I also have to construct and install the push-rods to operate these points, but it may be a few weeks before I can get around to doing that. These Peco points have been modified to make them "DCC friendly" so their frog rails will be unpowered until I install the push-rod mechanisms. I'm hoping that they'll work reliably enough without powered frogs that I can host an operating session in a couple of weeks.

Thanks for looking.
Ron

Thursday, 27 April 2017

Rebuilding Gene Autry (part 2)

This afternoon I finished laying the track at the north end of the Gene Autry siding, including the revised siding arrangement for the airpark. I couldn't arrange the track exactly as I wanted to, because I had to work around  the holes I had originally cut in the baseboard in order to mount Peco point motors under the turnouts. However, this arrangement allowed me to provide more separation between the airpark sidings and the main track, and also to maximise their length. The airpark sidings can now hold eleven 40' cars (up from four), although I don't intend to operate it to full capacity.

Here's how it turned out. The short length of track in the foreground indicates where the main siding will be located.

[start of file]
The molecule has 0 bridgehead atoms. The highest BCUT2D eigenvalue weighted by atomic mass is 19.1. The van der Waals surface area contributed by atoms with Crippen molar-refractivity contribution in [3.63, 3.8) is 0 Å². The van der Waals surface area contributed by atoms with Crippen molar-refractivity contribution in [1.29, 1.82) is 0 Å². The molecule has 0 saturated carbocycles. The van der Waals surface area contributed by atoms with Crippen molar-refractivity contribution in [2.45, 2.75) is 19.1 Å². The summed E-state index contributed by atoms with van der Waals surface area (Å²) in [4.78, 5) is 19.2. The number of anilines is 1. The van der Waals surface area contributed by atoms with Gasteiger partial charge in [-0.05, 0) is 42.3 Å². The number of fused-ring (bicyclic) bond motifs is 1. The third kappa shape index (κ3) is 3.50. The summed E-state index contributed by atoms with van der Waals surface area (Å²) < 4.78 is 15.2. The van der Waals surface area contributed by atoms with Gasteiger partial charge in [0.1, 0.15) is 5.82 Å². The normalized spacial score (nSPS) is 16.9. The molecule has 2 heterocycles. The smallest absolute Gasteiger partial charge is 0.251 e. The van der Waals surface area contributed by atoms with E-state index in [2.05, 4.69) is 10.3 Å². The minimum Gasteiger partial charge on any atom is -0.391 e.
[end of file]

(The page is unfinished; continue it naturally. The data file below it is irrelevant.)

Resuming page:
I envisage a row of storage sheds behind the shorter (rear) siding, which will be used for unloading boxcars. The longer (front) track will be for unloading tank cars (eg aviation fuel.) The short length of track in the foreground indicates where the main siding will be located.

The wires hanging down are the power feeders (droppers) which have been soldered to the underside of the rail, but have not yet been connected to the track power.  Also, I still have to build and install the push-rod mechanisms to operate the three turnouts.

Next step will be to install a new turnout on the main for the south end of the mainline siding. I will probably wait until all the trackwork is finished before completing the wiring and installing the pushrods.

Thanks for looking,
Ron

Wednesday, 19 April 2017

Rebuilding Gene Autry (part 1)

Gene Autry Mk I